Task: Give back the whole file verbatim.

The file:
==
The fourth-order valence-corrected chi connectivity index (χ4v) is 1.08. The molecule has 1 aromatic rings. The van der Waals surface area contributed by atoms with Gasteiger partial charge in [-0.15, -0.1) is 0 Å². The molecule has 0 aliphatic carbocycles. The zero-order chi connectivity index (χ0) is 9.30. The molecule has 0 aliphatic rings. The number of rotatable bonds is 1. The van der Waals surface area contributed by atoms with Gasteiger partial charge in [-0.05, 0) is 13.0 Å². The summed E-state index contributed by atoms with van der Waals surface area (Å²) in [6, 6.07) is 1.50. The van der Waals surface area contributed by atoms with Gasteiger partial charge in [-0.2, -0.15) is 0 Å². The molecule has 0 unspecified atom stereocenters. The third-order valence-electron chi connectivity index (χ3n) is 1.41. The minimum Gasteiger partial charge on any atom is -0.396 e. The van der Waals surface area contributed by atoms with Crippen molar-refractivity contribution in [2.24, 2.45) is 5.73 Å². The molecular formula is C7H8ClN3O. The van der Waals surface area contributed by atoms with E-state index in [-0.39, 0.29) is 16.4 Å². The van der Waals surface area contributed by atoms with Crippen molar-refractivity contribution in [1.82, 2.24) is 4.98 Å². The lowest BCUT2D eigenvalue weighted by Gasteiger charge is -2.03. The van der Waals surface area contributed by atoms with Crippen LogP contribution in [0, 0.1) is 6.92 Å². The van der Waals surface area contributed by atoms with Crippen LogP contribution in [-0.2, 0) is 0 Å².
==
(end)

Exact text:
The fourth-order valence-corrected chi connectivity index (χ4v) is 1.08. The molecule has 1 aromatic rings. The van der Waals surface area contributed by atoms with Gasteiger partial charge in [-0.15, -0.1) is 0 Å². The molecule has 0 aliphatic carbocycles. The zero-order chi connectivity index (χ0) is 9.30. The molecule has 0 aliphatic rings. The number of rotatable bonds is 1. The van der Waals surface area contributed by atoms with Gasteiger partial charge in [-0.05, 0) is 13.0 Å². The summed E-state index contributed by atoms with van der Waals surface area (Å²) in [6, 6.07) is 1.50. The van der Waals surface area contributed by atoms with Gasteiger partial charge in [-0.2, -0.15) is 0 Å². The molecule has 0 unspecified atom stereocenters. The third-order valence-electron chi connectivity index (χ3n) is 1.41. The minimum Gasteiger partial charge on any atom is -0.396 e. The van der Waals surface area contributed by atoms with Crippen molar-refractivity contribution in [2.24, 2.45) is 5.73 Å². The molecular formula is C7H8ClN3O. The van der Waals surface area contributed by atoms with E-state index in [-0.39, 0.29) is 16.4 Å². The van der Waals surface area contributed by atoms with Crippen molar-refractivity contribution in [1.82, 2.24) is 4.98 Å². The lowest BCUT2D eigenvalue weighted by Gasteiger charge is -2.03. The van der Waals surface area contributed by atoms with Crippen LogP contribution in [0, 0.1) is 6.92 Å². The van der Waals surface area contributed by atoms with Crippen LogP contribution in [-0.2, 0) is 0 Å².